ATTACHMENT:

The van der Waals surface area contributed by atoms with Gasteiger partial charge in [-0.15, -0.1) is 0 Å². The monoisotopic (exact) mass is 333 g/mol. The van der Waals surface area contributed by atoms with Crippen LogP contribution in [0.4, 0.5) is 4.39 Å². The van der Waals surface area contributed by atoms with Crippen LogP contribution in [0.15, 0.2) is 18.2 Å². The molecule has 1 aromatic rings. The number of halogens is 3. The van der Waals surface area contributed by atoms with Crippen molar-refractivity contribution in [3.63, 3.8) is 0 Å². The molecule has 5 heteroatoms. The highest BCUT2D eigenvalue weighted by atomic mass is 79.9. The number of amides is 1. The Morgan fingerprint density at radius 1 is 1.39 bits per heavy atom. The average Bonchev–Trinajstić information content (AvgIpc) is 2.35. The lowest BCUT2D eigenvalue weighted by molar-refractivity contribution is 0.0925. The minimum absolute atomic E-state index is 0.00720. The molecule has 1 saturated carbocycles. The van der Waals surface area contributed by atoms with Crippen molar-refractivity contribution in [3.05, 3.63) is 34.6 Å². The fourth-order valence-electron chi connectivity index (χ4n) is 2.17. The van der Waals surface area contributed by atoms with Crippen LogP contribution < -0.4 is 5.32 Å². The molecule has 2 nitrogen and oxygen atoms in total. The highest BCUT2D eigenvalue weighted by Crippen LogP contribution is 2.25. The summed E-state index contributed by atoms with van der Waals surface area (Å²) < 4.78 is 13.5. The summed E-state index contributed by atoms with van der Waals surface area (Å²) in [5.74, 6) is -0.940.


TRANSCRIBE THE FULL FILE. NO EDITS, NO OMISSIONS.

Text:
The van der Waals surface area contributed by atoms with Gasteiger partial charge in [-0.15, -0.1) is 0 Å². The monoisotopic (exact) mass is 333 g/mol. The van der Waals surface area contributed by atoms with Crippen LogP contribution in [0.4, 0.5) is 4.39 Å². The van der Waals surface area contributed by atoms with Crippen LogP contribution in [0.15, 0.2) is 18.2 Å². The molecule has 1 aromatic rings. The number of halogens is 3. The van der Waals surface area contributed by atoms with Crippen molar-refractivity contribution in [3.63, 3.8) is 0 Å². The molecule has 5 heteroatoms. The highest BCUT2D eigenvalue weighted by atomic mass is 79.9. The number of amides is 1. The Morgan fingerprint density at radius 1 is 1.39 bits per heavy atom. The average Bonchev–Trinajstić information content (AvgIpc) is 2.35. The lowest BCUT2D eigenvalue weighted by molar-refractivity contribution is 0.0925. The minimum absolute atomic E-state index is 0.00720. The molecule has 1 saturated carbocycles. The van der Waals surface area contributed by atoms with Crippen molar-refractivity contribution in [3.05, 3.63) is 34.6 Å². The fourth-order valence-electron chi connectivity index (χ4n) is 2.17. The van der Waals surface area contributed by atoms with Crippen LogP contribution < -0.4 is 5.32 Å². The molecule has 2 nitrogen and oxygen atoms in total. The highest BCUT2D eigenvalue weighted by Crippen LogP contribution is 2.25. The summed E-state index contributed by atoms with van der Waals surface area (Å²) < 4.78 is 13.5. The summed E-state index contributed by atoms with van der Waals surface area (Å²) in [5.74, 6) is -0.940.